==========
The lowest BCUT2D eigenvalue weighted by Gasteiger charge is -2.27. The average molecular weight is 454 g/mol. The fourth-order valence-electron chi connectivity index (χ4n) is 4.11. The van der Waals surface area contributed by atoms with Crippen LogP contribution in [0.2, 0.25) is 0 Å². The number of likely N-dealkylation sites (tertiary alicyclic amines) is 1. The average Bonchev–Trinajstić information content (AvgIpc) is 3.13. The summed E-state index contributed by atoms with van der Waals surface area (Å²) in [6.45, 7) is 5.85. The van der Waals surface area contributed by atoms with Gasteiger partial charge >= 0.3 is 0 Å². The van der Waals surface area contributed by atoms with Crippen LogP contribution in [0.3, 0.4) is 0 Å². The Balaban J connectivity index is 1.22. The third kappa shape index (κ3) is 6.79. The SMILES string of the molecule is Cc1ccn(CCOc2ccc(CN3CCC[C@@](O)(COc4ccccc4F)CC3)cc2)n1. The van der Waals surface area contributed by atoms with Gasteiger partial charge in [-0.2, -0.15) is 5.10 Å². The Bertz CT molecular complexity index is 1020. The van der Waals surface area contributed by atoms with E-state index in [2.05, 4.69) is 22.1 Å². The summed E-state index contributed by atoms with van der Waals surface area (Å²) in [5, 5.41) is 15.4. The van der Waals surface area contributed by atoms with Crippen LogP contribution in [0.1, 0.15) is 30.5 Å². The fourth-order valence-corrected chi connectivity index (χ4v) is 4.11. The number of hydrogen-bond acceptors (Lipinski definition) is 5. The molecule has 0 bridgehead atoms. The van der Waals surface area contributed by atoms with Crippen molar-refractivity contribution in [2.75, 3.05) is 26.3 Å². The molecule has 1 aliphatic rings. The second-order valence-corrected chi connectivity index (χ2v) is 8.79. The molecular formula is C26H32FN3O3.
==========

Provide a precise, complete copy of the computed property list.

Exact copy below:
The lowest BCUT2D eigenvalue weighted by Gasteiger charge is -2.27. The average molecular weight is 454 g/mol. The fourth-order valence-electron chi connectivity index (χ4n) is 4.11. The van der Waals surface area contributed by atoms with Crippen LogP contribution in [0.2, 0.25) is 0 Å². The number of likely N-dealkylation sites (tertiary alicyclic amines) is 1. The average Bonchev–Trinajstić information content (AvgIpc) is 3.13. The summed E-state index contributed by atoms with van der Waals surface area (Å²) in [6.45, 7) is 5.85. The van der Waals surface area contributed by atoms with Gasteiger partial charge >= 0.3 is 0 Å². The van der Waals surface area contributed by atoms with Crippen LogP contribution in [0.3, 0.4) is 0 Å². The Balaban J connectivity index is 1.22. The third kappa shape index (κ3) is 6.79. The SMILES string of the molecule is Cc1ccn(CCOc2ccc(CN3CCC[C@@](O)(COc4ccccc4F)CC3)cc2)n1. The van der Waals surface area contributed by atoms with Gasteiger partial charge in [-0.2, -0.15) is 5.10 Å². The Bertz CT molecular complexity index is 1020. The van der Waals surface area contributed by atoms with E-state index in [2.05, 4.69) is 22.1 Å². The summed E-state index contributed by atoms with van der Waals surface area (Å²) in [5, 5.41) is 15.4. The van der Waals surface area contributed by atoms with Crippen LogP contribution in [0.1, 0.15) is 30.5 Å². The fourth-order valence-corrected chi connectivity index (χ4v) is 4.11. The number of hydrogen-bond acceptors (Lipinski definition) is 5. The molecule has 0 bridgehead atoms. The van der Waals surface area contributed by atoms with Crippen molar-refractivity contribution in [2.75, 3.05) is 26.3 Å². The molecule has 1 aliphatic rings. The second-order valence-corrected chi connectivity index (χ2v) is 8.79. The molecular formula is C26H32FN3O3.